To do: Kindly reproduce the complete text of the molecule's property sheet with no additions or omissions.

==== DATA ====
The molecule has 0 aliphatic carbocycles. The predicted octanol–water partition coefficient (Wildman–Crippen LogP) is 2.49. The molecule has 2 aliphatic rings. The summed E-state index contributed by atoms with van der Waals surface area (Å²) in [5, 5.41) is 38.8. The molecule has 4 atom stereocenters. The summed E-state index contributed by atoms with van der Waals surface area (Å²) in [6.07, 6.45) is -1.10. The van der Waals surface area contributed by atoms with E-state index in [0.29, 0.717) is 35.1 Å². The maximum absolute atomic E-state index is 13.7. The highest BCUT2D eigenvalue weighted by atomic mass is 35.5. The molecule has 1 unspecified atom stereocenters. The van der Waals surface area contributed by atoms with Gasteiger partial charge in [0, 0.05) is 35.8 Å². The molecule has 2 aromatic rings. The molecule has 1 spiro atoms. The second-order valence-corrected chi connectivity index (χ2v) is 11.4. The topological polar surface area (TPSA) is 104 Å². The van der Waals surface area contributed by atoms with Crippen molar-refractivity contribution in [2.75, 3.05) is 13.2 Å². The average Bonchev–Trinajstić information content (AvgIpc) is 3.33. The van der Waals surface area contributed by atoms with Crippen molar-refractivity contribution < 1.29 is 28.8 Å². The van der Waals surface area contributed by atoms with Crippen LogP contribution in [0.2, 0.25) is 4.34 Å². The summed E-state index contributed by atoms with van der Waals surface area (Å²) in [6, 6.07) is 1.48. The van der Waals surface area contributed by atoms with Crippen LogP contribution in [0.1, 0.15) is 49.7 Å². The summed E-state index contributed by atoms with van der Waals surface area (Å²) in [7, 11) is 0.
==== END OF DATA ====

The molecule has 0 aliphatic carbocycles. The predicted octanol–water partition coefficient (Wildman–Crippen LogP) is 2.49. The molecule has 2 aliphatic rings. The summed E-state index contributed by atoms with van der Waals surface area (Å²) in [5, 5.41) is 38.8. The molecule has 4 atom stereocenters. The summed E-state index contributed by atoms with van der Waals surface area (Å²) in [6.07, 6.45) is -1.10. The van der Waals surface area contributed by atoms with E-state index in [0.29, 0.717) is 35.1 Å². The maximum absolute atomic E-state index is 13.7. The highest BCUT2D eigenvalue weighted by atomic mass is 35.5. The molecule has 1 unspecified atom stereocenters. The van der Waals surface area contributed by atoms with Gasteiger partial charge in [0, 0.05) is 35.8 Å². The molecule has 2 aromatic rings. The molecule has 1 spiro atoms. The second-order valence-corrected chi connectivity index (χ2v) is 11.4. The topological polar surface area (TPSA) is 104 Å². The van der Waals surface area contributed by atoms with Crippen molar-refractivity contribution in [2.75, 3.05) is 13.2 Å². The average Bonchev–Trinajstić information content (AvgIpc) is 3.33. The van der Waals surface area contributed by atoms with Crippen molar-refractivity contribution < 1.29 is 28.8 Å². The van der Waals surface area contributed by atoms with Crippen LogP contribution in [0.2, 0.25) is 4.34 Å². The summed E-state index contributed by atoms with van der Waals surface area (Å²) in [6, 6.07) is 1.48. The van der Waals surface area contributed by atoms with Crippen LogP contribution in [0.1, 0.15) is 49.7 Å². The summed E-state index contributed by atoms with van der Waals surface area (Å²) in [7, 11) is 0.